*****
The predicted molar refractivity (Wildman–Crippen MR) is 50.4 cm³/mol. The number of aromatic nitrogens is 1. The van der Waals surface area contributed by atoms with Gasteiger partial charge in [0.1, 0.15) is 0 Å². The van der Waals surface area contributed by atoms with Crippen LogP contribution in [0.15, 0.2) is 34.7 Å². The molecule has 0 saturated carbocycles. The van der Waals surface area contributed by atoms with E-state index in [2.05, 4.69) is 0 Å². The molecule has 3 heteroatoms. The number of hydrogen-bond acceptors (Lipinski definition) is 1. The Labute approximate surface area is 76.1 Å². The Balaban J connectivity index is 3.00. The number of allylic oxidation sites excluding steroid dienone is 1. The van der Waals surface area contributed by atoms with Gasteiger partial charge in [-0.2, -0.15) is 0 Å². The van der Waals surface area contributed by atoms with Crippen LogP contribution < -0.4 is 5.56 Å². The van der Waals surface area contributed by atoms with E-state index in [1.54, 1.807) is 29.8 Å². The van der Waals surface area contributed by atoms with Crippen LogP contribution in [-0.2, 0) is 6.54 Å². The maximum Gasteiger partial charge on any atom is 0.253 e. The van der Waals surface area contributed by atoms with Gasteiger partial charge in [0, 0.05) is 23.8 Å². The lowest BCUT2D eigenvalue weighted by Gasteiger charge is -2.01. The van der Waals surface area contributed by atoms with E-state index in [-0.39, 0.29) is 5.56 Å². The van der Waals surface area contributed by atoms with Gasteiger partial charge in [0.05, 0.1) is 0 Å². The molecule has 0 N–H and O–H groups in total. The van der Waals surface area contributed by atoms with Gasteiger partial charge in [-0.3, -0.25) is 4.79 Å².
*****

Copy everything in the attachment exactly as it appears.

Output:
The predicted molar refractivity (Wildman–Crippen MR) is 50.4 cm³/mol. The number of aromatic nitrogens is 1. The van der Waals surface area contributed by atoms with Gasteiger partial charge in [0.1, 0.15) is 0 Å². The van der Waals surface area contributed by atoms with Crippen LogP contribution in [0.15, 0.2) is 34.7 Å². The molecule has 0 saturated carbocycles. The van der Waals surface area contributed by atoms with E-state index in [2.05, 4.69) is 0 Å². The molecule has 3 heteroatoms. The number of hydrogen-bond acceptors (Lipinski definition) is 1. The Labute approximate surface area is 76.1 Å². The Balaban J connectivity index is 3.00. The number of allylic oxidation sites excluding steroid dienone is 1. The van der Waals surface area contributed by atoms with Gasteiger partial charge in [-0.2, -0.15) is 0 Å². The van der Waals surface area contributed by atoms with Crippen LogP contribution < -0.4 is 5.56 Å². The van der Waals surface area contributed by atoms with E-state index in [1.54, 1.807) is 29.8 Å². The van der Waals surface area contributed by atoms with Crippen LogP contribution in [-0.2, 0) is 6.54 Å². The maximum Gasteiger partial charge on any atom is 0.253 e. The van der Waals surface area contributed by atoms with Gasteiger partial charge in [0, 0.05) is 23.8 Å². The lowest BCUT2D eigenvalue weighted by Gasteiger charge is -2.01. The van der Waals surface area contributed by atoms with E-state index in [-0.39, 0.29) is 5.56 Å². The van der Waals surface area contributed by atoms with Gasteiger partial charge in [0.05, 0.1) is 0 Å². The molecule has 0 N–H and O–H groups in total. The van der Waals surface area contributed by atoms with Gasteiger partial charge in [-0.3, -0.25) is 4.79 Å².